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Category Theory and the Interesting Truths

The following quote from science-fiction writer Greg Egan's new novel Incandescence beautifully expresses the unifying power of mathematics. I mention it also, because I used it to start a long posting to the n-Category Café blog about what category theory can do for Artificial Intelligence and cognitive science. Because this posting is in a blog for category theorists, it uses terminology that I'd avoid when posting to Dobbs; but if you're prepared to skim that, take a look. Topics covered include neural nets, holographic reduced representations, and a bit of logic programming. And analogical reasoning. I've always been excited by what Douglas Hofstadter and his colleagues had to say about this, and I've given references to his work, which I find very inspiring. And do look at Egan's quote below:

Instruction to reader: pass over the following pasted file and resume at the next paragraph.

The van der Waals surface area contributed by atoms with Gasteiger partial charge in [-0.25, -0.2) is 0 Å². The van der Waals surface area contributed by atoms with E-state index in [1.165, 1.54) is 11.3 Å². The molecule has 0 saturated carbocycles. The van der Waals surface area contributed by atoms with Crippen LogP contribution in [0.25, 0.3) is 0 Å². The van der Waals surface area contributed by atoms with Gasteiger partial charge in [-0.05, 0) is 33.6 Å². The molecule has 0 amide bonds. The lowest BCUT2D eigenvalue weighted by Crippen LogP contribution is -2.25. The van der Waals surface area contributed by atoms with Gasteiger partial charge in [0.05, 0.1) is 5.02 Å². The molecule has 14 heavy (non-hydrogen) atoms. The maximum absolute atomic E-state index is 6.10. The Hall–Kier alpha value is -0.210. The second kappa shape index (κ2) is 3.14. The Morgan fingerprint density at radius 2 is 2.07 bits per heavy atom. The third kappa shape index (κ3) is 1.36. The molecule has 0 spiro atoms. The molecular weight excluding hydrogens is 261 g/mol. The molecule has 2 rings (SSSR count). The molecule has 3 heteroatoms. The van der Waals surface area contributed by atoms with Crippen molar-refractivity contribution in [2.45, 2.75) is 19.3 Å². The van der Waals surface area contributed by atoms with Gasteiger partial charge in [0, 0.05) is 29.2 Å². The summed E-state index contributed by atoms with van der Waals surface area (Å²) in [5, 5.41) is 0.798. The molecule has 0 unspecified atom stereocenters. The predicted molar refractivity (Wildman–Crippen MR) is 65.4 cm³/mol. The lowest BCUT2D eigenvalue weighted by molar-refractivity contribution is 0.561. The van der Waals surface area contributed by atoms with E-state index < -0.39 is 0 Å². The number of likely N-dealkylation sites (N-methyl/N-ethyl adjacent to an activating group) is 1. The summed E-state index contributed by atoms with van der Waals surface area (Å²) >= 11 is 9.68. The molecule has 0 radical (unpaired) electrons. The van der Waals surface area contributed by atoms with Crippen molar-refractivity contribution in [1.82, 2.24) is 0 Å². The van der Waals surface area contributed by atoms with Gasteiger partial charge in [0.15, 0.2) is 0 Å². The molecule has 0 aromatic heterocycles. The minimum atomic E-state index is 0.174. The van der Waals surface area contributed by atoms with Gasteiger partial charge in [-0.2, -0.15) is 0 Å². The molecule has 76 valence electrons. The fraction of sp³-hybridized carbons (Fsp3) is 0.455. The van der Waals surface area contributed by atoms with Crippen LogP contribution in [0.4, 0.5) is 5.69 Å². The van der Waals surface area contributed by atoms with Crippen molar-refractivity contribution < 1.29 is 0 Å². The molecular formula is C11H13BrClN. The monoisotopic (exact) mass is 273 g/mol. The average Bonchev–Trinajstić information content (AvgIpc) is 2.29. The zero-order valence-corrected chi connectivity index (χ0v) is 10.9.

"Interesting Truths" referred to a kind of theorem which captured subtle unifying insights between broad classes of mathematical structures. In between strict isomorphism — where the same structure recurred exactly in different guises — and the loosest of poetic analogies, Interesting Truths gathered together a panoply of apparently disparate systems by showing them all to be reflections of each other, albeit in a suitably warped mirror. Knowing, for example, that multiplying two positive integers was really the same as adding their logarithms revealed an exact correspondence between two algebraic systems that was useful, but not very deep. Seeing how a more sophisticated version of the same could be established for a vast array of more complex systems — from rotations in space to the symmetries of subatomic particles — unified great tracts of physics and mathematics, without collapsing them all into mere copies of a single example.